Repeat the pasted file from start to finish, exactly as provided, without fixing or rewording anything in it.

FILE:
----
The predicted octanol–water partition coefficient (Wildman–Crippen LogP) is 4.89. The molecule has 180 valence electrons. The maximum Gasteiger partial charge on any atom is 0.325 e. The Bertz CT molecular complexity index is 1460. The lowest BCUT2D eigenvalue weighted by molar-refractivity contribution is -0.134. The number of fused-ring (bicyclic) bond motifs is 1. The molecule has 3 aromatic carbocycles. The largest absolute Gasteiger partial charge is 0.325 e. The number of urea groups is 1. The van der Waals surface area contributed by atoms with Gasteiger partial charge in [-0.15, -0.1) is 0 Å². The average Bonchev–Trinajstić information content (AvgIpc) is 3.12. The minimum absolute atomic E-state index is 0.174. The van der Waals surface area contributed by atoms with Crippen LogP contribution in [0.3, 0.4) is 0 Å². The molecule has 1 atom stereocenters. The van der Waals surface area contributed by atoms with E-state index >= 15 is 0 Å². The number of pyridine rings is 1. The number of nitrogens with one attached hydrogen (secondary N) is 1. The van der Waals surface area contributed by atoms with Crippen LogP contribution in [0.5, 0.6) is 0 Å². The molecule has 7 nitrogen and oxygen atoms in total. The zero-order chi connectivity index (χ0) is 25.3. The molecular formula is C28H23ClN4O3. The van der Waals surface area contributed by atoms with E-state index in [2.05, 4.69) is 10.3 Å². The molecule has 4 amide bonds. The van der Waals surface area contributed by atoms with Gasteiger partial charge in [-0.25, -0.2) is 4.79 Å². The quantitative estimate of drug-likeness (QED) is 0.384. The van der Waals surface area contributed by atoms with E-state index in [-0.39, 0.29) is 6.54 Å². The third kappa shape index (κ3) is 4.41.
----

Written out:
The predicted octanol–water partition coefficient (Wildman–Crippen LogP) is 4.89. The molecule has 180 valence electrons. The maximum Gasteiger partial charge on any atom is 0.325 e. The Bertz CT molecular complexity index is 1460. The lowest BCUT2D eigenvalue weighted by molar-refractivity contribution is -0.134. The number of fused-ring (bicyclic) bond motifs is 1. The molecule has 3 aromatic carbocycles. The largest absolute Gasteiger partial charge is 0.325 e. The number of urea groups is 1. The van der Waals surface area contributed by atoms with Gasteiger partial charge in [-0.15, -0.1) is 0 Å². The average Bonchev–Trinajstić information content (AvgIpc) is 3.12. The minimum absolute atomic E-state index is 0.174. The van der Waals surface area contributed by atoms with Crippen LogP contribution in [0.3, 0.4) is 0 Å². The molecule has 1 atom stereocenters. The van der Waals surface area contributed by atoms with E-state index >= 15 is 0 Å². The number of pyridine rings is 1. The number of nitrogens with one attached hydrogen (secondary N) is 1. The van der Waals surface area contributed by atoms with Crippen LogP contribution in [0.5, 0.6) is 0 Å². The molecule has 7 nitrogen and oxygen atoms in total. The zero-order chi connectivity index (χ0) is 25.3. The molecular formula is C28H23ClN4O3. The van der Waals surface area contributed by atoms with E-state index in [2.05, 4.69) is 10.3 Å². The molecule has 4 amide bonds. The van der Waals surface area contributed by atoms with Gasteiger partial charge in [-0.25, -0.2) is 4.79 Å². The quantitative estimate of drug-likeness (QED) is 0.384. The van der Waals surface area contributed by atoms with E-state index in [-0.39, 0.29) is 6.54 Å². The third kappa shape index (κ3) is 4.41.